Search below for resources covering the intersection of climate engagement, social science and data analytics.
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This post includes climate and environment headlines, data points, and key takeaways from recent public polls - including new polling about Build Back Better and clean energy incentives, a new poll of Black and Latino Americans about climate and environmental justice issues, new findings from Yale and George Mason’s long-running “Six Americas” tracking study, and a newly released summary of the past year’s polling on climate and environmental issues.
You can also find a press release on the EPC’s end-of-year polling takeaways here, which was put out this week by EDF Action, the League of Conservation Voters, NRDC, Sierra Club, and the Climate Action Campaign.
Community organizing has served as the 4th arm of government for black people seeking justice for over 150 years. This documentary highlights stories from the frontlines in Georgia, the epicenter of community organizing in the American South. It follows three organizers, from an elder in the movement to an emerging leader, and their community-building work. It explores how centering values and lived experience is so critical to the work of organizing and central to our ability to achieve the goals of energy and climate justice. When Black communities, Indigenous peoples and communities of color are authentically and thoughtfully engaged through organizing, we can win on climate and create systemic change.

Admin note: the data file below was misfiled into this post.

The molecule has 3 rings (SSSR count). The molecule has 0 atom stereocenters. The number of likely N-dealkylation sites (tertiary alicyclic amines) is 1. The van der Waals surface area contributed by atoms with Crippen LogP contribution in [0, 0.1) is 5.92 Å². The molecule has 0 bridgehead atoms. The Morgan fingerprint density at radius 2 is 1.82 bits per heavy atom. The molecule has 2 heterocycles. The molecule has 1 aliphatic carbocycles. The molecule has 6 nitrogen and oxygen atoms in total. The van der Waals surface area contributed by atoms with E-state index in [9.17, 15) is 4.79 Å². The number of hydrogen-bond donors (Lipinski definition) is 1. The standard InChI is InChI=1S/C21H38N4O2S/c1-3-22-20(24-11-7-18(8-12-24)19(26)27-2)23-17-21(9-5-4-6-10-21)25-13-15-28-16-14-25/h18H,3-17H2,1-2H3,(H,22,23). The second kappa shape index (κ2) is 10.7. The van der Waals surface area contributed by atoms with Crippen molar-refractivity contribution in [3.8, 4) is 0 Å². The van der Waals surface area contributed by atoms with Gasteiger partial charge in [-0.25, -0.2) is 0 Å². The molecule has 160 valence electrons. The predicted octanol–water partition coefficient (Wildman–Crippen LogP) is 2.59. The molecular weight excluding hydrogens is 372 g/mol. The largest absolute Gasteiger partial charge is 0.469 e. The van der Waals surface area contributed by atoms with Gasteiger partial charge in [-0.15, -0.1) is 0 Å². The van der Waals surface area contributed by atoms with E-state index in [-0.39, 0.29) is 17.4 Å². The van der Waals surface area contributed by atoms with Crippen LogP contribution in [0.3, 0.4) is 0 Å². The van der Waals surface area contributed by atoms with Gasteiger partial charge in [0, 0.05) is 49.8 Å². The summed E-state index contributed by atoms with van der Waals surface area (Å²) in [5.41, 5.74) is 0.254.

Policies for the People is a website featuring policies to support Black climate justice leadership. The policies on the site have been selected to provide holistic support to those resisting extractivism and creating regenerative and democratic systems in their communities. This is an ongoing project and these policies are just a small sample of what we plan to include. New policies will be added regularly. Some examples include “Baltimore’s Water Accountability and Equity Act,” “California Cooperative Housing Bill,” and “Colorado Just Transition Fund, 21-1290.”
This Lab-supported interactive research project contributes to the knowledge-base of cultural and creative organizing in the context of Hip Hop Caucus' Think 100% Hampton Roads Organizing Project, which began with the goal of using comedy and cultural events to help mobilize Millennial and Gen Z Black voters in the Hampton Roads region for the 2019 statewide elections in Virginia, with voters being informed by the need for climate justice, equitable solutions for the climate crisis, and the protection of Black communities from flooding.